Slide 37 - 37 Africa has by far the youngest population associated with the fastest growth. India has 2nd fastest pop. growth Large labor force for services About 60% of pop. < 25 Over 40% of pop. < 25 Large labor force for manufacturing Fairly static population AFRICA INDIA CHINA Europe and Northern America
Slide 38 - 38 Africa’s population shows almost no aging. Around 60% of the population is under 25 years old throughout the entire period.
Slide 39 - 39 China experienced fairly rapid aging since 1975. Notice the huge expansion in the 25-64 year old since 1970. This allowed China to become the manufacturer for the World. The young have shrunk dramatically as a % of total population since 1970. As a result, the huge and expanding labor force (25-64) will start contracting going forward.
Slide 40 - 40 India’s population is aging slowly compared to China. It still has a very large youth foundation that should allow it to replace the large labor force over the next generation.
Slide 41 - 41 On a relative basis, this region is aging fairly rapidly. See the expansion of the 65+ year old. The labor force (25-64) has remained somewhat static in % of pop. But, it has to support a rising % of senior citizen (65+). The youth is declining suggesting that the population aging will continue. The above demographics will exacerbate fiscal pressures to support social entitlements.
Slide 42 - 42 Africa’s population is almost not aging at all. Youth (< 25) account for 60% of population. India’s youth population proportion is shrinking China’s population has aged rapidly since 1970 Europe and North America populations are continuing to age
Slide 43 - Convergence & Divergence at the Global Region Level Out to 2100 43
Slide 44 - 44 Europe and Northern America are on a different trajectory out to 2100 Europe’s population is projected to start declining after 2020. Population will continue to age fairly rapidly. This may be associated with slower economic growth and intense fiscal pressure to support rising social entitlements. Northern America’s population will continue to age fairly rapidly. But, the population is forecasted to continue rising through 2100. Economic growth may be a bit faster and fiscal pressures a bit milder relative to Europe.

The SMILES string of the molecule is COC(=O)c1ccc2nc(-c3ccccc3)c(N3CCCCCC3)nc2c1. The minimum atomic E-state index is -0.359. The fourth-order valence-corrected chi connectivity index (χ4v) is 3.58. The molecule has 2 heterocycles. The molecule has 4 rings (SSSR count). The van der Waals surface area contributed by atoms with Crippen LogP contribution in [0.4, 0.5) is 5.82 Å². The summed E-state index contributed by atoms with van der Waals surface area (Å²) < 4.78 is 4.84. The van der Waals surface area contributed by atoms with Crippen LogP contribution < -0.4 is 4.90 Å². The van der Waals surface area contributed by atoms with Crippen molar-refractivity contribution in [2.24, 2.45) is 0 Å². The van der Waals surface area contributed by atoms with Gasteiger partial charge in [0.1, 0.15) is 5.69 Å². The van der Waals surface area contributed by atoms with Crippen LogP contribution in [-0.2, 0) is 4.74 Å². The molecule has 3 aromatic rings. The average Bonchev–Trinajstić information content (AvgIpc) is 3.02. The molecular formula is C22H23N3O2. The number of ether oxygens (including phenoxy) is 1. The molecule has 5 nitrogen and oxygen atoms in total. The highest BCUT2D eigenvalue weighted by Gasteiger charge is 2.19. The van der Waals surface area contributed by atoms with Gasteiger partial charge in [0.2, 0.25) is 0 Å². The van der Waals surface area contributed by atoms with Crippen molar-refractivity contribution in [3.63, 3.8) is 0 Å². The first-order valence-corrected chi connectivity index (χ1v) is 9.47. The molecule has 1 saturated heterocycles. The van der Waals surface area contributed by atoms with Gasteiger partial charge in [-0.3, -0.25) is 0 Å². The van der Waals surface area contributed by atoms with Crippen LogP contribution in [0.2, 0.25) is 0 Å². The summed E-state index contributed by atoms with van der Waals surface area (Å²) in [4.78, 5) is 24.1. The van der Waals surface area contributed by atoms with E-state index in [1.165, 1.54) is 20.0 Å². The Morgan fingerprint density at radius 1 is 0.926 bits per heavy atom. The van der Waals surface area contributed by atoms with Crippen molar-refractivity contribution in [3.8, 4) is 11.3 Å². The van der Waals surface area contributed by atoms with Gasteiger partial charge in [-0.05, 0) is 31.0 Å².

Slide 45 - 45 Very rapid population aging Steady decline in youth population after 2020 Contraction in labor force after 2050 Population starts declining after 2060
Slide 46 - 46 Very rapid population aging Contraction in labor force after 2020 Shrinking youth population after 1990 Rapid population decline after 2030
Slide 47 - 47 Population aging is much slower than anywhere else, resulting in Africa’s population exceeding 4 billion by 2100!
Slide 48 - 48 When focusing on % mix instead of nominal population count, we can more readily observe Africa’s population aging. Youth (<25) are projected to decline from 60% of population currently to about 35% by 2100. Yet, on a comparative basis the 35% level is still very high.
Slide 49 - 49 China’s population % mix is expected to stabilize by 2060. The aging process will be fully seasoned. And, the shapes of pyramids or urns, if we constructed them, would remain unchanged from 2060 to 2100.
Slide 50 - 50 In India, population aging is continuing through 2100. Unlike China, it is not expected to stabilize.
Slide 51 - 51 Europe and Northern America projected population mix in % out to 2100 look very similar. But, Europe’s population has and will continue to age more than Northern America in every single decade. These slight variances in aging paths make the difference between Europe’s population expected to shrink going forward, while Northern America’s is expected to continue rising.
Slide 52 - 52 Africa’s projected population aging is much slower than anywhere else. And, it appears far away from stabilizing. China’s relative growth of 65+ is faster than anywhere else. But, aging is expected to stabilize by 2060. India’s population aging looks far away from reaching a stabilizing point (unlike China and Europe). Europe’s population aging is pronounced; but, is projected to stabilize by 2060 (similar to China).
Slide 53 - 53 Africa’s population mix by 2100 is very similar to Europe’s around 1980. Europe’s population aging is projected to pretty much stabilize around 2060. If Africa’s demographic curves follow the same path, it suggests Africa’s population mix and aging could stabilize around 2180.
Slide 54 - 54 Africa’s historical and projected population growth rates are so much higher than for the other regions. By 2100, Africa’s population is projected to be much greater than all the other three regions combined!
Slide 55 - 55 Africa’s population is leaping passed the other regions
Slide 56 - 56 World prospective population growth. It is all about Africa Between 1950 and 2020, Africa’s population has grown by a multiple of nearly 6 times! The rest of the World has grown by 2.5 times. Out to 2100, Africa’s population is expected to more than triple. Meanwhile, the rest of the World’s population is expected to remain flat.
Slide 57 - 57 Age Dependency Ratio: a demographic measure associated with fiscal stress (social entitlements) European Union US China India Age dependency ratios have steadily risen in Europe and US. This measure is starting to rise rapidly in China. Going forward, this will be associated with increasing fiscal stress to fund social entitlements for the elderly.